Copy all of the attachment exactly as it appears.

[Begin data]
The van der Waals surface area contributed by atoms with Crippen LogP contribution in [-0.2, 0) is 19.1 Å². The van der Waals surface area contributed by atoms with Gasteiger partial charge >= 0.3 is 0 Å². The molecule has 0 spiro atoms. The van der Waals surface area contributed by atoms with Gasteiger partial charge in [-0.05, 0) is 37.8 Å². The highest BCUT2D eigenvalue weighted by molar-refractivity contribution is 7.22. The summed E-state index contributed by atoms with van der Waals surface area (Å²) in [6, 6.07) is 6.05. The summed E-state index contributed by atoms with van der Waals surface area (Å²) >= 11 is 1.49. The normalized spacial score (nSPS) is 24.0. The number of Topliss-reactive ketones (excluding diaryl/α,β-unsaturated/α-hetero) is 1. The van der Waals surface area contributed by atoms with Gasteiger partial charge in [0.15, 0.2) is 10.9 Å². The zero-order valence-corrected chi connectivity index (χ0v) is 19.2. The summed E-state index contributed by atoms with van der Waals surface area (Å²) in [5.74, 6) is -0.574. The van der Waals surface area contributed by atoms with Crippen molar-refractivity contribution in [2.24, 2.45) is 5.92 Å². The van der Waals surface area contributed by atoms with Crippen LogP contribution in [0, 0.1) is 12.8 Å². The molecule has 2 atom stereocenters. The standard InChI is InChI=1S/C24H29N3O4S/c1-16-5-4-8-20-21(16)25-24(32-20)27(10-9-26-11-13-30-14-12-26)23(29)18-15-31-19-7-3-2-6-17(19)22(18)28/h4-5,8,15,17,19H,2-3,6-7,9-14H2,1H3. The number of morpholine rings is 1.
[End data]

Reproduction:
The van der Waals surface area contributed by atoms with Crippen LogP contribution in [-0.2, 0) is 19.1 Å². The van der Waals surface area contributed by atoms with Gasteiger partial charge >= 0.3 is 0 Å². The molecule has 0 spiro atoms. The van der Waals surface area contributed by atoms with Gasteiger partial charge in [-0.05, 0) is 37.8 Å². The highest BCUT2D eigenvalue weighted by molar-refractivity contribution is 7.22. The summed E-state index contributed by atoms with van der Waals surface area (Å²) in [6, 6.07) is 6.05. The summed E-state index contributed by atoms with van der Waals surface area (Å²) >= 11 is 1.49. The normalized spacial score (nSPS) is 24.0. The number of Topliss-reactive ketones (excluding diaryl/α,β-unsaturated/α-hetero) is 1. The van der Waals surface area contributed by atoms with Gasteiger partial charge in [0.15, 0.2) is 10.9 Å². The zero-order valence-corrected chi connectivity index (χ0v) is 19.2. The summed E-state index contributed by atoms with van der Waals surface area (Å²) in [5.74, 6) is -0.574. The van der Waals surface area contributed by atoms with Crippen molar-refractivity contribution in [2.24, 2.45) is 5.92 Å². The van der Waals surface area contributed by atoms with Crippen LogP contribution in [0, 0.1) is 12.8 Å². The molecule has 2 atom stereocenters. The standard InChI is InChI=1S/C24H29N3O4S/c1-16-5-4-8-20-21(16)25-24(32-20)27(10-9-26-11-13-30-14-12-26)23(29)18-15-31-19-7-3-2-6-17(19)22(18)28/h4-5,8,15,17,19H,2-3,6-7,9-14H2,1H3. The number of morpholine rings is 1.